Paul Yang, Head of Greater China for BNP Paribas, said international banks must play a role facilitating the flow of capital into China.

"We see it as our responsibility, as an international bank, to help direct financial capital to projects that support sustainable economic development and eventually contribute to a better future. Our approach is to enable sustainable development by fostering the right financing and investment decisions. Our clients expect their banks to be able to advise and lead them in this regard"
Paul Yang, Head of Greater China, BNP Paribas

The report, jointly released by United Nations Environment Finance Initiative (UNEP FI), the Principles for Responsible Investment (PRI), The Generation Foundation, and the International Institute of Green Finance (IIGF), also identified barriers to integrate ESG factors in investment decision-making:

  • The lack of formal regulatory mechanisms that require investors, and in particular asset owners, to take account of ESG factors in their investment processes;
  • The lack of guidance to support investors in integrating ESG factors into their investment processes;
  • Difficulties in engaging companies on ESG issues due to the lack of consistent, comparable and reliable reporting by companies;
  • The lack of unified definitions aligned with international practice for green and sustainable investment products;
  • The lack of knowledge of the investment case for integrating ESG factors to drive value creation, and how company performance on ESG factors might be used in investment research and decision-making processes; and the perception that ESG factors and green finance are ethical issues that compromise returns, and are separate to fundamental investment analysis.
 
To close these gaps, the report also made detailed recommendations, including:

  • Publishing guidance on green and sustainable investment that articulates how institutional investors and their investment managers should implement the Guidelines for Establishing the Green Financial System;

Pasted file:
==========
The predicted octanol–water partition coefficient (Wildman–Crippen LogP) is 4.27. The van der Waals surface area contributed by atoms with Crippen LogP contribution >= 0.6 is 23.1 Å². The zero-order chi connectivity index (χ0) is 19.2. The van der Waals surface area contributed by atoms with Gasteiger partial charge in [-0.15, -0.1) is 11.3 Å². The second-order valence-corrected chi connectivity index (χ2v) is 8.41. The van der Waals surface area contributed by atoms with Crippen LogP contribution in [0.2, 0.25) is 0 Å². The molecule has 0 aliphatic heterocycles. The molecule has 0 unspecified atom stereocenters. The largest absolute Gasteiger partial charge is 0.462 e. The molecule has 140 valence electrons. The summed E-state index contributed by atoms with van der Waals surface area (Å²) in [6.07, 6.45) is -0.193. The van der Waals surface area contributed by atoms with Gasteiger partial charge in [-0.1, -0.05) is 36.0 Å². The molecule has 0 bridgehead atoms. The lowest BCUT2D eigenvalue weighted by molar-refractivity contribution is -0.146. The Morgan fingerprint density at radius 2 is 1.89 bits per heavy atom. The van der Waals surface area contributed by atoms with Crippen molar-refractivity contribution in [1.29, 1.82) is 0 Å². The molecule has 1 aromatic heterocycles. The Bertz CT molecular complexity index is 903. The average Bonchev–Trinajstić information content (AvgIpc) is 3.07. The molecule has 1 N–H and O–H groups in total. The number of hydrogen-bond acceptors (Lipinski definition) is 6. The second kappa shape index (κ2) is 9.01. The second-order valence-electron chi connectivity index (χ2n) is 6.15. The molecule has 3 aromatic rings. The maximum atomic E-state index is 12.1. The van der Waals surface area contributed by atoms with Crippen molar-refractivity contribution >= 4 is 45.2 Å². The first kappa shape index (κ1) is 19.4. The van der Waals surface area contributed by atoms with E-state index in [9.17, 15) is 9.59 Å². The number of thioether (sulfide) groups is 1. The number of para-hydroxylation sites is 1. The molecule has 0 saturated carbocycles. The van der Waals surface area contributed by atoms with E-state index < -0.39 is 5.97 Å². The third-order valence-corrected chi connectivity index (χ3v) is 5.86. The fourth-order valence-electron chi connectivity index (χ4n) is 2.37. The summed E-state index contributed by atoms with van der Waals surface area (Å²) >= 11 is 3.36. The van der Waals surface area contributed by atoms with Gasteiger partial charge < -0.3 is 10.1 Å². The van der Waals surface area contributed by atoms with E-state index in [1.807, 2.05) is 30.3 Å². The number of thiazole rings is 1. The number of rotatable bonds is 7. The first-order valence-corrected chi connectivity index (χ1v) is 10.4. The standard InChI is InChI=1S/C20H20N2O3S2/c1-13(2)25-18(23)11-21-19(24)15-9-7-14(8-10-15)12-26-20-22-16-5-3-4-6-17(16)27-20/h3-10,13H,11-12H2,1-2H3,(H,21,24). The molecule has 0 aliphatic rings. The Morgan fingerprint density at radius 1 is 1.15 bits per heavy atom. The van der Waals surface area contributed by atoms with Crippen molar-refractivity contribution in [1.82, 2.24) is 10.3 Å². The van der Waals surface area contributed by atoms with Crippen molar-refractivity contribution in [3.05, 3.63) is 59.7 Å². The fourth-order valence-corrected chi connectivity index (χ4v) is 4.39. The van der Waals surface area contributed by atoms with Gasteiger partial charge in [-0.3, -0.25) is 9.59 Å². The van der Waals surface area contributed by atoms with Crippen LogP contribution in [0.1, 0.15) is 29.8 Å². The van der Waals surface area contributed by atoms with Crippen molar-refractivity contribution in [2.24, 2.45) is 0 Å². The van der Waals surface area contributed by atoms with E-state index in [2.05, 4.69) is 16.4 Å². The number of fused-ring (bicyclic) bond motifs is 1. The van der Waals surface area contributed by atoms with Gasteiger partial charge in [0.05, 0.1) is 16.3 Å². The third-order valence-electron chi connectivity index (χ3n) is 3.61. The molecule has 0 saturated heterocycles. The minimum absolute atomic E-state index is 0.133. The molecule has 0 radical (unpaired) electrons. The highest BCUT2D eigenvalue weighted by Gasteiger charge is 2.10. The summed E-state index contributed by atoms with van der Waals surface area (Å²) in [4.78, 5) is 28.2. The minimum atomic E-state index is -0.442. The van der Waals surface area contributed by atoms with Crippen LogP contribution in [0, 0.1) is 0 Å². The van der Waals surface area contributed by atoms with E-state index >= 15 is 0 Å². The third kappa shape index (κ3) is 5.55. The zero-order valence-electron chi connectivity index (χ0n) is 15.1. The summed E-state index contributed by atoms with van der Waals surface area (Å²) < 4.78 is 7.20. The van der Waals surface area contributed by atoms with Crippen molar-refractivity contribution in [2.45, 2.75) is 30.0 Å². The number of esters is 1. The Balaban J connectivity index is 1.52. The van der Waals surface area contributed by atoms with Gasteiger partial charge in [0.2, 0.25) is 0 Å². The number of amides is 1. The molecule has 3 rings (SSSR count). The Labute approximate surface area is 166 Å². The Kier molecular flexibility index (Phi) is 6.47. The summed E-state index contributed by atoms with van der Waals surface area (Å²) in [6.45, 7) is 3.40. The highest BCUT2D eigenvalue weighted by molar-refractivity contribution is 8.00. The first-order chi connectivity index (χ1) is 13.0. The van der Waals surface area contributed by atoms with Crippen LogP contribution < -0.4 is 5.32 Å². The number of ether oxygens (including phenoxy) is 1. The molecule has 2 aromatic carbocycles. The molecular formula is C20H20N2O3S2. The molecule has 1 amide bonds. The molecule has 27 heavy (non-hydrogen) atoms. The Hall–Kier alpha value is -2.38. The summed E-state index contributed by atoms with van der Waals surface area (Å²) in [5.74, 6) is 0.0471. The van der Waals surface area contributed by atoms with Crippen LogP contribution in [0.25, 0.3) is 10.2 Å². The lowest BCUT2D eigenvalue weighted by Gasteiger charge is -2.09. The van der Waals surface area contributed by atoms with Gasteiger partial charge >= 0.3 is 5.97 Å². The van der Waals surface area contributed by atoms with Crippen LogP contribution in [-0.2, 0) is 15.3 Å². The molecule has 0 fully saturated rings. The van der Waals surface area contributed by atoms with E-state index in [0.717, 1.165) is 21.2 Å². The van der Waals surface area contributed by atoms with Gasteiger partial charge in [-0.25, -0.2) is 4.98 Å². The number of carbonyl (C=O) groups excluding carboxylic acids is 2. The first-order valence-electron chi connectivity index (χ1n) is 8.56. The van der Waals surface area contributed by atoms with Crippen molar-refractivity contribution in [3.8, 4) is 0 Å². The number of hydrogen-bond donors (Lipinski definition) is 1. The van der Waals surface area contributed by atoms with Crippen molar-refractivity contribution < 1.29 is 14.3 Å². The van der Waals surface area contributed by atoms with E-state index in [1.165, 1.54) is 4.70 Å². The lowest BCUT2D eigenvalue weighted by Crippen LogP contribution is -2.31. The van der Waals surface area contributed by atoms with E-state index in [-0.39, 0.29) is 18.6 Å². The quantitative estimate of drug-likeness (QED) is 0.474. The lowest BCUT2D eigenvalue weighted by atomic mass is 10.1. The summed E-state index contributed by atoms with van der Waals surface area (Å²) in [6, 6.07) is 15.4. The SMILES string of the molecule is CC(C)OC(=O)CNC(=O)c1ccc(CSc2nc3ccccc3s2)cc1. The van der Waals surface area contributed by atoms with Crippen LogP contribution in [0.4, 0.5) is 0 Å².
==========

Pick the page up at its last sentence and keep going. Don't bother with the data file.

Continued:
• Introducing regulation for pension funds to integrate ESG issues, encourage high standards in investee companies and disclose on ESG practices and performance;
  • Ensuring and monitoring the effectiveness of the mandatory environmental disclosure framework for companies, and aligning with international disclosure standards for ESG issues;
  • Expanding a standardised offering of green and sustainable investment products and comprehensive tools to support their market uptake. The demand from financial institutions for green investment is growing and can be further strengthened; and
  • Supporting investor education and ESG investment research, and building operational capacity for sustainable investment.
 
Kong Wei, a lawyer from Zhong Zhun Law Firm, said despite lacking direct definition of fiduciary duties in China's legal system, there are more than 200 pieces of law and regulations that lay out legal frameworks for ESG investing. Particularly, the concept of Ecological Civilisation that was enshrined in the constitution has provided a solid foundation for factoring in ESG issues in investment practices.

Wang Yao, director general of the International Institute of Green Finance (IIGF), said China's asset managers are starting to see how integrating ESG factors into their investment decisions also makes financial senses.

Ms Wang said empirical studies by her organisation into the top 300 stocks traded on the Shanghai and Shenzhen stock exchanges have proved a positive correlation in return on investment (ROI) and the companies' ESG performance, that is, the better a company's ESG performance, the higher its ROI. And the correlation is more visible in manufacturing than in financing and service industries.

"All investors care about returns, so to encourage more such integration, it is necessary to make investors realise that environmental risks do exist and will bring risks to their portfolio; while on the other hand, ESG investing does bring better investment returns," Ms Wang said.